Rufus "Tee Tot" Payne (4 February 1883 - 17 March 1939) was an early 20th-century African-American blues musician from Greenville, Alabama who was more widely known by his nickname Tee Tot.
Payne's nickname of "Tee Tot" is a pun for "teetotaler". It is said that Payne received his nickname because he usually carried a homemade mixture of alcohol and tea wherever he went.
According to Alabama historian Alice Harp, Payne was born in 1883 on the Payne Plantation in Sandy Ridge, Lowndes County, Alabama.
Career and influence
Some say Tee Tot played the blues alone, others say that he led a little combo that played pop songs and hokum numbers and was a street musician.
Tee Tot is best known for being a mentor to Hank Williams, Sr. Rufus Payne met Hank Williams Sr. when Hank was eight years old and legend has it he would come around and play Hank's guitar, showing Hank how to improvise chords. His influence in exposing Williams to blues and other African American influences helped Williams successfully fuse hillbilly, folk and blues into his own unique style, which in turn expanded and exposed both white and black audiences to the differing sounds.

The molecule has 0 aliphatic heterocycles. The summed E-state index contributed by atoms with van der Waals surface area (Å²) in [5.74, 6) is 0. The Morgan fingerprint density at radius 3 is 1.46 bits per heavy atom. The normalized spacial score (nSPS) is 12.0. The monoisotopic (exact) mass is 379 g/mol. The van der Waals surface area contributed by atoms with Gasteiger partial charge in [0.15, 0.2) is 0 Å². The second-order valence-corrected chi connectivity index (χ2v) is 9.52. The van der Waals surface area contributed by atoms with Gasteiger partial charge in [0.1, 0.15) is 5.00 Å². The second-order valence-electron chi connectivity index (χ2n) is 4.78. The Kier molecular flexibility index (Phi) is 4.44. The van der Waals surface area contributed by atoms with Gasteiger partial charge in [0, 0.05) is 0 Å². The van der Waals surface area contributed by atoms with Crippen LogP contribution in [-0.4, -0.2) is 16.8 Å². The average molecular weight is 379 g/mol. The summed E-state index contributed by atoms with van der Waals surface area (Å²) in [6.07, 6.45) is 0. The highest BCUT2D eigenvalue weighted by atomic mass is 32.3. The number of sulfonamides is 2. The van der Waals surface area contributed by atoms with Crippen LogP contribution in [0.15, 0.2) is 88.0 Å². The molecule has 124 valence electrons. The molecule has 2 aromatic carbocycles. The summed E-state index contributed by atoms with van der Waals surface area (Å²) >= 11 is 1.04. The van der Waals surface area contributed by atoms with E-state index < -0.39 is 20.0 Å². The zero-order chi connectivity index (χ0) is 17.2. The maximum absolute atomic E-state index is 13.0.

Payne died at a charity hospital in Montgomery, Alabama on March 17, 1939 at the age of 56. Payne is buried at Lincoln Cemetery in Montgomery. His gravesite is unknown, but a memorial stands near the entrance to the cemetery, paid for by Hank Williams Jr. and other members of the Grand Ole Opry.
Hank Williams, Jr. paid tribute to Tee Tot's influence on his father through "The Tee Tot Song" on his Almeria Club album.
He was portrayed by actor Rex Ingram in the 1964 Hank Williams biopic Your Cheatin' Heart.